Telescopes and Lenses

24 02 2009

This is an exciting time in which to become an amateur astronomer. Never before have novice stargazers been presented with such a vast array of telescopes and accessories to pursue their hobby. Naturally, this brings the burden of choice. A bewildering variety of instruments make it difficult for the uninformed consumer to make the right decision. That’s what this entry is all about – to explain the options so you can choose the telescope that’s best for you.
Before examining the different types of telescopes available, it’s worthwhile illustrating some basic principles in order to understand how they work. The most important aspect of any telescope is its aperture, or the diameter of its main optical component, which can be a lens or a mirror – the fatter the tube, the larger the aperture. A scope’s aperture determines its light-gathering ability and its resolving power (the ability to see fine detail in an image).
What does this mean in real terms? With a 6-inch telescope, you can discern lunar craters that are as small as a mile across, which is half the size of those visible in a 3-inch scope under similar conditions. However, the same two instruments turned toward a faint galaxy on a moonless night would tell a different story. The 6-inch gathers four times the light of a 3-inch, not twice, so the galaxy would be four times brighter in the larger instrument. How is that? A 6-inch telescope has four times the light-collecting area of a 3-inch.

Power Isn’t Everything
It may surprise you, but a telescope’s aperture has no bearing on its magnification (or power). It’s the instrument’s focal length – the distance from the lens or mirror to a point at which it forms an image of a distant object – that governs magnifying power. When seeing an astronomical telescope for the first time, a novice will invariably ask: ‘How much does it magnify?’ The fact is that a telescope can provide an almost infinitely variable range of magnifications depending on the eyepiece used with it. Two main factors limit the power we can use on any given instrument: aperture and atmospheric conditions.

There’s a finite amount of detail in the image produced by a telescope’s main mirror or lens. We must find the optimum magnification to extract all of this detail without overly spreading out your target’s precious light, and making it too dim to see clearly. This is generally why low powers are employed to look at faint subjects like galaxies and nebulae. Just as enlarging a photograph too much will reveal the grain of the negative, so too will excess magnification make your target grainy.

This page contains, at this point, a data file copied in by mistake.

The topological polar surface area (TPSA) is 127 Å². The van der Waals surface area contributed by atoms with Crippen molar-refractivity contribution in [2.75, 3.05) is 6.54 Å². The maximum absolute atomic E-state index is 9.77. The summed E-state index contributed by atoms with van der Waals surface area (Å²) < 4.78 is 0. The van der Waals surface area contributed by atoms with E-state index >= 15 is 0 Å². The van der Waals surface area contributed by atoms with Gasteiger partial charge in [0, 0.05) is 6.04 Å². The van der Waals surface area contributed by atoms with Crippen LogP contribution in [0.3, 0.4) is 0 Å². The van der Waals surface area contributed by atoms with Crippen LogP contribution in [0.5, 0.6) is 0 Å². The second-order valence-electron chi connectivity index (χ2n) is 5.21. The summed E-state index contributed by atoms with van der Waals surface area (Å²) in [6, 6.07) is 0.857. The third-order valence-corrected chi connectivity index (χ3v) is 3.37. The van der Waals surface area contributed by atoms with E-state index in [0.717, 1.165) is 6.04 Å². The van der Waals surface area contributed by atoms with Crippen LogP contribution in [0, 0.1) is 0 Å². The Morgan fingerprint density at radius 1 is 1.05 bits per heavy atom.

How much power is too much? Fortunately, there’s a simple rule that we can apply to find top magnification: 50 times your telescope’s aperture in inches, or twice its aperture in millimetres. This means a high-quality 4-inch (100-mm) scope should not be pushed beyond about 200x. To put this in perspective, the smallest instrument that has good optics will show you Saturn’s rings or the principal cloud belts on Jupiter, since these can be seen at a magnification of 75x. On the other hand, if you see a 60-mm department-store scope labelled as capable of delivering 300x, you’ll know it’s advertising hype and will wisely move on to the next instrument!

Learning to See
Even with the best telescope, you’ll notice that you can discern finer lunar or planetary detail on some nights than on others. If you look closely in the eyepiece you’ll see that planets and stars appear to shimmer and waver on these less-than-perfect nights. The fault then lies not with the observer or the instrument but with the Earth’s atmosphere through which we look and local conditions, such as hot pavements. Astronomers refer to turbulent nights as having bad ‘seeing.’

Larger apertures are affected more than smaller ones by poor seeing, since they are capable in its absence of discerning finer details on the Moon and planets. This is why large telescopes – those in the 10-inch-plus category – are limited to 250 or 300x on all but the very steadiest nights. Not only that, any experienced observer will tell you that with constant practice you’ll see more detail in an image.

Is Bigger Always Better?
Why go for a telescope larger than 10-inch aperture if the sky conditions will limit you? Large apertures are most often chosen by observers who want to gather as much light as possible for viewing dim galaxies, nebulae and star clusters. These so-called ‘deep-sky’ objects are most often viewed at much lower powers than the Moon or planets, so seeing quality is less of an issue. In addition, larger aperture generally leads to shorter exposure times for those interested in astrophotography.